Nguyễn Trọng Khoa. —Photo vnexpress.net
Dr Nguyễn Trọng Khoa, deputy head of the Department of Medical Examination and Treatment under the Ministry of Health talks to Người Đưa Tin (The Herald) newspaper about blood donations and allegations people are waiting outside hospitals offering to sell their own blood.
How do you respond to claims there is currently a large shortage of blood in the hospitals?
According to the National Steering Committee for Humanitarian Blood Donation, in 2017 Việt Nam received almost 1.5 million blood units, of which 97.7 per cent came from volunteer blood donors.
The Committee has launched many blood donation campaigns asking people to help save lives. These campaigns have enjoyed support from people from all walks of life. Blood donation centres have been established in many localities. As a result, in many operations, the hospitals don’t have to ask relatives to donate blood.
I want to confirm the blood which is used for the patients is taken from healthy people. However, in certain periods of the year, particularly during the Lunar New Year festival or during the summer when students are on holidays, most Vietnamese hospitals go short if many patients need blood transfusions, particularly blood group O.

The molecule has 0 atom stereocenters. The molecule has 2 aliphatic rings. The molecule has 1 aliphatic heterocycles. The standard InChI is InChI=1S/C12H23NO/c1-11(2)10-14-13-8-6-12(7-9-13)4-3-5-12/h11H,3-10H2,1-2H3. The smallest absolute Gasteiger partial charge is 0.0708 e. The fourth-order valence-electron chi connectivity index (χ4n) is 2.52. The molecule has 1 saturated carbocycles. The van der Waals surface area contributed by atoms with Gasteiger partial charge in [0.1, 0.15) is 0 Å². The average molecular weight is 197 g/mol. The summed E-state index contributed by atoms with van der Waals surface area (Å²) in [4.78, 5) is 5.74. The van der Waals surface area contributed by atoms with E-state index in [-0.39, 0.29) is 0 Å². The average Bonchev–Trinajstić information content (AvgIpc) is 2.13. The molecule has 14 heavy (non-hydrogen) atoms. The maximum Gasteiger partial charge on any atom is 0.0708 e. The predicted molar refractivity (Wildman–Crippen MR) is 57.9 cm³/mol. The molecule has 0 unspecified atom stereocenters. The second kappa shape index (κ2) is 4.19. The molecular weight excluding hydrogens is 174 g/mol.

However, with strong support from the general public, the shortage of blood only happens three weeks before and after Tết (the Vietnamese Lunar New Year Festival) and three weeks in July and August when the students are on vacation. As a result the hospitals have to ask the patients’ relatives to donate blood. In certain cases, medical workers have also been asked to donate their blood.
Is there any official document saying that the patients’ close relatives have to donate blood if there is a shortage?
Blood donation is voluntary. Under Vietnamese law, hospitals don’t have the responsibility to receive blood donations. It’s the blood centre's responsibility to secure steady blood supply for all hospitals. However, in life-threatening situations and the hospital doesn’t have the type of blood, the hospital could ask the patient’s relatives to help.
How do you respond to allegations people are waiting outside hospitals trying to sell their own blood?
Article 67 in the Circular on providing guidance on blood transfusions states clearly the director of the healthcare facility is responsible for ensuring the safety of blood transfusions and efficiency in operation of the blood transfusion facility.
When detecting people hanging at the hospital gate selling blood, the hospital should inform the local functional agency and co-operate with it to handle the case immediately.
Did you take any action to stop these illegal activities?
The Department of Medical Examination and Treatment has worked closely with all members of the National Steering Committee for Humanitarian Blood Donation to encourage all people to donate blood to save lives. And we vow to punish anyone caught. — VNS